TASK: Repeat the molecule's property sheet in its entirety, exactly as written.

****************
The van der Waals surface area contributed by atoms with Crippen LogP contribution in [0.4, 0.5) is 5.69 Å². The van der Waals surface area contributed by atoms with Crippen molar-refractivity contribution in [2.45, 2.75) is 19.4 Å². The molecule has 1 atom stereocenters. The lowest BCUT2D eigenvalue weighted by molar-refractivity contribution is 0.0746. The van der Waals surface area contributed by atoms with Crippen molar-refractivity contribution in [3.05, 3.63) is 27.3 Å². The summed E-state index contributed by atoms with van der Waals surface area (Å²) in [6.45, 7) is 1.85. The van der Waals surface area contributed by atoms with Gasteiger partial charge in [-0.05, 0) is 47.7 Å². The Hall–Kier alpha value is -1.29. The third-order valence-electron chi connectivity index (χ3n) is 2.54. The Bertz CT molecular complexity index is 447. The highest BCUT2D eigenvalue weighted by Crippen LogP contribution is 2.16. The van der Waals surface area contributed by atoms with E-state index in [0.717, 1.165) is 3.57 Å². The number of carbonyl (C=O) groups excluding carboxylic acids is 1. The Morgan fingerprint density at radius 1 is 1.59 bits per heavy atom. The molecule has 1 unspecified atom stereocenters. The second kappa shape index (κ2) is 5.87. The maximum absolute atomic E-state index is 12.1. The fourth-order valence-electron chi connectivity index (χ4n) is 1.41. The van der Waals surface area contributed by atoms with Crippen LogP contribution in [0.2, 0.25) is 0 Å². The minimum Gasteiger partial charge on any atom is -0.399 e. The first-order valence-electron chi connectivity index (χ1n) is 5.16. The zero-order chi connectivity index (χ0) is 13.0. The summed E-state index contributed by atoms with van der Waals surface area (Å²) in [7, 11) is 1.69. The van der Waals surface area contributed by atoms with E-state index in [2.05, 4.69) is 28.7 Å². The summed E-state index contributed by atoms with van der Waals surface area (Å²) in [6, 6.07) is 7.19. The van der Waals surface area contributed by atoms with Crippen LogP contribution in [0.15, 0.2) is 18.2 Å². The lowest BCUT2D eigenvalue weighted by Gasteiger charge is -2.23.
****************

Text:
The van der Waals surface area contributed by atoms with Crippen LogP contribution in [0.4, 0.5) is 5.69 Å². The van der Waals surface area contributed by atoms with Crippen molar-refractivity contribution in [2.45, 2.75) is 19.4 Å². The molecule has 1 atom stereocenters. The lowest BCUT2D eigenvalue weighted by molar-refractivity contribution is 0.0746. The van der Waals surface area contributed by atoms with Crippen molar-refractivity contribution in [3.05, 3.63) is 27.3 Å². The summed E-state index contributed by atoms with van der Waals surface area (Å²) in [6.45, 7) is 1.85. The van der Waals surface area contributed by atoms with Gasteiger partial charge in [-0.05, 0) is 47.7 Å². The Hall–Kier alpha value is -1.29. The third-order valence-electron chi connectivity index (χ3n) is 2.54. The Bertz CT molecular complexity index is 447. The highest BCUT2D eigenvalue weighted by Crippen LogP contribution is 2.16. The van der Waals surface area contributed by atoms with E-state index in [0.717, 1.165) is 3.57 Å². The number of carbonyl (C=O) groups excluding carboxylic acids is 1. The Morgan fingerprint density at radius 1 is 1.59 bits per heavy atom. The molecule has 1 unspecified atom stereocenters. The second kappa shape index (κ2) is 5.87. The maximum absolute atomic E-state index is 12.1. The fourth-order valence-electron chi connectivity index (χ4n) is 1.41. The van der Waals surface area contributed by atoms with Crippen LogP contribution in [0.2, 0.25) is 0 Å². The minimum Gasteiger partial charge on any atom is -0.399 e. The first-order valence-electron chi connectivity index (χ1n) is 5.16. The zero-order chi connectivity index (χ0) is 13.0. The summed E-state index contributed by atoms with van der Waals surface area (Å²) in [7, 11) is 1.69. The van der Waals surface area contributed by atoms with E-state index in [2.05, 4.69) is 28.7 Å². The summed E-state index contributed by atoms with van der Waals surface area (Å²) in [6, 6.07) is 7.19. The van der Waals surface area contributed by atoms with Crippen LogP contribution in [0.15, 0.2) is 18.2 Å². The lowest BCUT2D eigenvalue weighted by Gasteiger charge is -2.23.